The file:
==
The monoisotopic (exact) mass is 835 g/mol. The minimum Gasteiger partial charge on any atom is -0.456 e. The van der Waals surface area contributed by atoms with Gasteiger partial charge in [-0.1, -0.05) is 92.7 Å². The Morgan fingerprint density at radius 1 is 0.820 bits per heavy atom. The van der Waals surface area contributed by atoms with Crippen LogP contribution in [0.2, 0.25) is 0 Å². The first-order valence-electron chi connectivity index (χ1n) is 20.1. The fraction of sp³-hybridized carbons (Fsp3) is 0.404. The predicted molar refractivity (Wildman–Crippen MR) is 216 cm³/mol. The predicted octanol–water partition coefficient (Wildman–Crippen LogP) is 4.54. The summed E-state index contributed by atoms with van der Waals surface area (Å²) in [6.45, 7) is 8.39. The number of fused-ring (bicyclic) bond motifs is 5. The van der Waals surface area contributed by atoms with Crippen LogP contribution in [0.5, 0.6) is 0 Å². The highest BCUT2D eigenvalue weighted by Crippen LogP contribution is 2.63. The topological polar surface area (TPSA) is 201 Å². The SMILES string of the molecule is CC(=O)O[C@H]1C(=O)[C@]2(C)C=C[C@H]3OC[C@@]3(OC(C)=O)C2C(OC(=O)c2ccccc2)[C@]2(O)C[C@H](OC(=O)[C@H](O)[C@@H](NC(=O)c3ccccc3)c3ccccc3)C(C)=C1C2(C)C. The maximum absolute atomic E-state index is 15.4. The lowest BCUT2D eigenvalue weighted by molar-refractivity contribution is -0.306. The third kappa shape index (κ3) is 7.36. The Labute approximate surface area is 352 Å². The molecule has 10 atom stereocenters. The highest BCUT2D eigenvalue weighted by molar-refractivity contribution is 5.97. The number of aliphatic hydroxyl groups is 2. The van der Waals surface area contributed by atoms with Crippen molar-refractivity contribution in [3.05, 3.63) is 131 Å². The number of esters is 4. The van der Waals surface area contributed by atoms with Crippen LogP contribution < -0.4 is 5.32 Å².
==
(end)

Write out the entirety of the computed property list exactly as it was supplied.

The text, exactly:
The monoisotopic (exact) mass is 835 g/mol. The minimum Gasteiger partial charge on any atom is -0.456 e. The van der Waals surface area contributed by atoms with Gasteiger partial charge in [-0.1, -0.05) is 92.7 Å². The Morgan fingerprint density at radius 1 is 0.820 bits per heavy atom. The van der Waals surface area contributed by atoms with Crippen LogP contribution in [0.2, 0.25) is 0 Å². The first-order valence-electron chi connectivity index (χ1n) is 20.1. The fraction of sp³-hybridized carbons (Fsp3) is 0.404. The predicted molar refractivity (Wildman–Crippen MR) is 216 cm³/mol. The predicted octanol–water partition coefficient (Wildman–Crippen LogP) is 4.54. The summed E-state index contributed by atoms with van der Waals surface area (Å²) in [6.45, 7) is 8.39. The number of fused-ring (bicyclic) bond motifs is 5. The van der Waals surface area contributed by atoms with Crippen LogP contribution in [0.5, 0.6) is 0 Å². The highest BCUT2D eigenvalue weighted by Crippen LogP contribution is 2.63. The topological polar surface area (TPSA) is 201 Å². The SMILES string of the molecule is CC(=O)O[C@H]1C(=O)[C@]2(C)C=C[C@H]3OC[C@@]3(OC(C)=O)C2C(OC(=O)c2ccccc2)[C@]2(O)C[C@H](OC(=O)[C@H](O)[C@@H](NC(=O)c3ccccc3)c3ccccc3)C(C)=C1C2(C)C. The maximum absolute atomic E-state index is 15.4. The lowest BCUT2D eigenvalue weighted by molar-refractivity contribution is -0.306. The third kappa shape index (κ3) is 7.36. The Labute approximate surface area is 352 Å². The molecule has 10 atom stereocenters. The highest BCUT2D eigenvalue weighted by molar-refractivity contribution is 5.97. The number of aliphatic hydroxyl groups is 2. The van der Waals surface area contributed by atoms with Crippen molar-refractivity contribution in [3.05, 3.63) is 131 Å². The number of esters is 4. The van der Waals surface area contributed by atoms with Crippen LogP contribution < -0.4 is 5.32 Å².